> just a way to avoid the problem in the short term to avoid being
> blocked. If a new package version breaks your app, then you can
> either pin it to an old version, fix your app, or fix the package. It
> is also not a replacement for building on stable high quality
> components, but helps you work with less stable, and less high quality
> components - at a much faster rate of change, with a much larger
> dependency list.
This is a software engineer + systems administrator solution. In larger
institutions, this absolutely unworkable if you rely on IT for package
> >> Plenty of good work is going on with python packaging.
> > That's the opposite of my experience. What I care about is:
> > - tools which are hackable and easily extensible
> > - robust install/uninstall
> > - real, DAG-based build system
> > - explicit and repeatability
> > None of this is supported by the tools, and the current directions go
> > even further away. When I have to explain at length why the
> > command-based design of distutils is a nightmare to work with, I don't
> > feel very confident that the current maintainers are aware of the
> > issues, for example. It shows that they never had to extend distutils
> > much.
> All agreed! I'd add to the list parallel builds/tests (make -j 16),
> and outputting to native build systems. eg, xcode, msvc projects, and
Essentially out of frustration with distutils and setuptools, I have migrated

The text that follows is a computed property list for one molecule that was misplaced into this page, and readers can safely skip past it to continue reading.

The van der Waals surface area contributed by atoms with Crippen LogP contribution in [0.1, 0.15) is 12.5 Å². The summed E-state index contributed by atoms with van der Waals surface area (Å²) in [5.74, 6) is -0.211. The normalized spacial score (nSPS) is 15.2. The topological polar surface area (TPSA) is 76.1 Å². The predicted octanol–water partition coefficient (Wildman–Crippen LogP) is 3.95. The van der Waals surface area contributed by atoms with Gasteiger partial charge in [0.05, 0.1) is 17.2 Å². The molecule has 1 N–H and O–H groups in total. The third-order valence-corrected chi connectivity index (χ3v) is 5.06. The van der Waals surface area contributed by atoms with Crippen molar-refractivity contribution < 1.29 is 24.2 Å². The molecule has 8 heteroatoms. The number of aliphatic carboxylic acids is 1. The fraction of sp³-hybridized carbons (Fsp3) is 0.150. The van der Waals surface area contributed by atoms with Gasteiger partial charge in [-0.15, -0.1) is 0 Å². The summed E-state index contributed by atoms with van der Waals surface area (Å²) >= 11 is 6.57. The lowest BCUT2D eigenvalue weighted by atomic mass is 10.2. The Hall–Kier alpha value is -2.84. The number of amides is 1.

to CMake for pretty much all my build systems (except for a few scons ones I
haven't had to touch for a while) since it supports all the features mentioned
above. Even dealing with CMake's god-awful "scripting language" is better than
dealing with distutils.
I am very happy to see David C's efforts to finally get away from distutils,
but I am worried that a cross-platform build system that has all the features
that he wants is simply beyond the scope of 1-2 people unless they work on it
full time for a year or two.
> yeah, currently 1/5th of science packages use C/C++/fortran/cython etc
> (see http://pypi.python.org/pypi?:action=browse&c=40 110/458 on that
> page ). There seems to be a lot more using C/C++ compared to other
> types of pakages on there (eg zope3 packages list 0 out of 900
> packages using C/C++).
> So the hight number of C/C++ science related packages on pypi
> demonstrate that better C/C++ tools for scientific packages is a big
> need. Especially getting compile/testing farms for all these
> packages. Getting compile farms is a big need compared to python
> packages - since C/C++ is MUCH harder to write/test in a portable way.
> I would say it is close to impossible to get code to work without
> quite good knowledge on multiple platforms without errors.
Not sure that that is quite true. C++ is not a very popular language around
here, but the combination of boost+Qt+python+scipy+hdf5+h5py has made
virtually all of my platform-specific code vanish (with the exception of some
platform-specific stuff in my CMake scripts).
More information about the NumPy-Discussion